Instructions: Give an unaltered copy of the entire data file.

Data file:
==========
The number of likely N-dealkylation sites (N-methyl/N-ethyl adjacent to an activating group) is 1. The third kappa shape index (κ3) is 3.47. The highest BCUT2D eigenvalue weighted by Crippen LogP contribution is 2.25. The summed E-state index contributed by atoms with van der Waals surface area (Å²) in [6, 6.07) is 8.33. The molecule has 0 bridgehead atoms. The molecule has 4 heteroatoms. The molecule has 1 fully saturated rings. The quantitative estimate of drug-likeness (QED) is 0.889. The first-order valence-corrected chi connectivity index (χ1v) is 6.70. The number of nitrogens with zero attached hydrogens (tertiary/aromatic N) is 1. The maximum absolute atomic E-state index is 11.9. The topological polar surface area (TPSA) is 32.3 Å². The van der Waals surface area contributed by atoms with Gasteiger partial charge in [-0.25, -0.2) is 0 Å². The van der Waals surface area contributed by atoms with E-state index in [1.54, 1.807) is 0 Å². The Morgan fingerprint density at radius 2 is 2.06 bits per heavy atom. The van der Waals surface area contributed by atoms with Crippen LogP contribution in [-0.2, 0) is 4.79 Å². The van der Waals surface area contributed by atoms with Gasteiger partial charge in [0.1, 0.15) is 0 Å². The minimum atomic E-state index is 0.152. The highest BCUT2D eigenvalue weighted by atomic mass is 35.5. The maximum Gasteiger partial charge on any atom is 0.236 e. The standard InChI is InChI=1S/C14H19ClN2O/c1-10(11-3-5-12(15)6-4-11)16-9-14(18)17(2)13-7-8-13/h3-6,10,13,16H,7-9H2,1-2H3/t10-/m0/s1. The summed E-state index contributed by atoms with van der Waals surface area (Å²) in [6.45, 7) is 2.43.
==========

The number of likely N-dealkylation sites (N-methyl/N-ethyl adjacent to an activating group) is 1. The third kappa shape index (κ3) is 3.47. The highest BCUT2D eigenvalue weighted by Crippen LogP contribution is 2.25. The summed E-state index contributed by atoms with van der Waals surface area (Å²) in [6, 6.07) is 8.33. The molecule has 0 bridgehead atoms. The molecule has 4 heteroatoms. The molecule has 1 fully saturated rings. The quantitative estimate of drug-likeness (QED) is 0.889. The first-order valence-corrected chi connectivity index (χ1v) is 6.70. The number of nitrogens with zero attached hydrogens (tertiary/aromatic N) is 1. The maximum absolute atomic E-state index is 11.9. The topological polar surface area (TPSA) is 32.3 Å². The van der Waals surface area contributed by atoms with Gasteiger partial charge in [-0.25, -0.2) is 0 Å². The van der Waals surface area contributed by atoms with E-state index in [1.54, 1.807) is 0 Å². The Morgan fingerprint density at radius 2 is 2.06 bits per heavy atom. The van der Waals surface area contributed by atoms with Crippen LogP contribution in [-0.2, 0) is 4.79 Å². The van der Waals surface area contributed by atoms with Gasteiger partial charge in [0.1, 0.15) is 0 Å². The minimum atomic E-state index is 0.152. The highest BCUT2D eigenvalue weighted by atomic mass is 35.5. The maximum Gasteiger partial charge on any atom is 0.236 e. The standard InChI is InChI=1S/C14H19ClN2O/c1-10(11-3-5-12(15)6-4-11)16-9-14(18)17(2)13-7-8-13/h3-6,10,13,16H,7-9H2,1-2H3/t10-/m0/s1. The summed E-state index contributed by atoms with van der Waals surface area (Å²) in [6.45, 7) is 2.43.